Is BIOT now a “Dead Country”?

During the summer I wrote a short blog advising that the governing council of the Universal Postal Union (UPU) had recommended that the stamps of the British Indian Ocean Territory (BIOT) should no longer be recognised. (See: “Bye, bye BIOT?”) From a report in the latest edition of Stamp Magazine, I now understand that at their August Congress held in the Ivory Coast the recommendation was adopted almost unanimously.

Acceptance of the recommendation has not come as a surprise. Earlier in the year, the United Nations (UN) had ruled that Britain’s administration of the Chagos Islands, including Diego Garcia – which forms the substantive part of the territory – was in breach of international law. The UPU is a specialised agency of the UN.

The upshot is that the UPU will now formally cease to register and distribute stamps and postage from the territory, and that the islands must now carry the stamps and postcodes of Mauritius which has long laid claim to the islands.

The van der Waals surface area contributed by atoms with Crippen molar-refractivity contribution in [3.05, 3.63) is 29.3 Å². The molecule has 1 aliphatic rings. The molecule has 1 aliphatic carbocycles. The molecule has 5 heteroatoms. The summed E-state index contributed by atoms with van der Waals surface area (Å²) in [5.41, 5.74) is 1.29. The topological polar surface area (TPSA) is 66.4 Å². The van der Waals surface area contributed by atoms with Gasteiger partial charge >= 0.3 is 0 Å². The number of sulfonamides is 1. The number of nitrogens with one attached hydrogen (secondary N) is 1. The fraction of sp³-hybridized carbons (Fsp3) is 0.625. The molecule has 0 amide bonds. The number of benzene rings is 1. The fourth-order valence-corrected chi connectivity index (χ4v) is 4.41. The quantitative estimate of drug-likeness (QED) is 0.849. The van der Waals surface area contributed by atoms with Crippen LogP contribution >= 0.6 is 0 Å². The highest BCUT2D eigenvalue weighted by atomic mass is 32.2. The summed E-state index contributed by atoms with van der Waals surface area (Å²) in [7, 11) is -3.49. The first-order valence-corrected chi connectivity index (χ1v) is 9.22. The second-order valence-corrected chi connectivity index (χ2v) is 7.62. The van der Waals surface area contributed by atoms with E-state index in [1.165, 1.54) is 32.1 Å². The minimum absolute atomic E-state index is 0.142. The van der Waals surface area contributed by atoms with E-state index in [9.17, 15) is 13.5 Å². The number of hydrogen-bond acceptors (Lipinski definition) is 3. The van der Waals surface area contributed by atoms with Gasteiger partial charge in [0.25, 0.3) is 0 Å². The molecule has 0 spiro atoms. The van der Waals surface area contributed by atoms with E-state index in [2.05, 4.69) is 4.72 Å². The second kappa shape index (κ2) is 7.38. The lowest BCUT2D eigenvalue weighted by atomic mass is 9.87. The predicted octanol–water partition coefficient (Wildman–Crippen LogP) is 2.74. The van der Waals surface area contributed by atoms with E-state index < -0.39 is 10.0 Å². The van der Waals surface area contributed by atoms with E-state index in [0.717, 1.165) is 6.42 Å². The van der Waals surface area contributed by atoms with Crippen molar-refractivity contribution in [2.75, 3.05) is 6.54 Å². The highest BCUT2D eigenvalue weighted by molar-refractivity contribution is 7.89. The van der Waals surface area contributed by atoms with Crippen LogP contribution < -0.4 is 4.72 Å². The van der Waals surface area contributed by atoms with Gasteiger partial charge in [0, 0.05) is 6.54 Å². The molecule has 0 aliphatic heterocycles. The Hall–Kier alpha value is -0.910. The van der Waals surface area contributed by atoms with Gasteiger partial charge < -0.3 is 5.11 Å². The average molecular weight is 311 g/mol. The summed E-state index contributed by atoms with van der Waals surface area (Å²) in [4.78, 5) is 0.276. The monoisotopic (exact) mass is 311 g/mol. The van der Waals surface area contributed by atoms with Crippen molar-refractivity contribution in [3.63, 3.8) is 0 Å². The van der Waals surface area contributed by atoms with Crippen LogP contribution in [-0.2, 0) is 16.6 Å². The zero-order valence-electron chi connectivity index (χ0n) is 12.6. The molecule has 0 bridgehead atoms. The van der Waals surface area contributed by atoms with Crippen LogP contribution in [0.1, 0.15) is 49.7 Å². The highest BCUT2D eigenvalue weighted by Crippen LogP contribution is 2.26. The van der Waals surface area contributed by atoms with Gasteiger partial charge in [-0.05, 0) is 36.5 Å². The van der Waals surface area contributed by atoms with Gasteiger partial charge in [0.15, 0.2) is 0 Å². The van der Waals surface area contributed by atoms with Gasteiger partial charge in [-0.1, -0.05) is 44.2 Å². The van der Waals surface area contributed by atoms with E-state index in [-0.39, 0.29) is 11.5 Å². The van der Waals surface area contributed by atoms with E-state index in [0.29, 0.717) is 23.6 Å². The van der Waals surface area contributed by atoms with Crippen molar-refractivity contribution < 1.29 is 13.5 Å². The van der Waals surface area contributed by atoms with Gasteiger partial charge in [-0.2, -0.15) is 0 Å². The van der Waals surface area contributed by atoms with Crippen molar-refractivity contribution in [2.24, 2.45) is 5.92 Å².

At the time of writing it is unclear what the official British government response to the ruling will be. The post office in the territories is managed by the British foreign office but operated on a day-to-day basis by a private company. It is also unclear what impact this may have on the wider philatelic world. Is BIOT now just another, “dead country”? 

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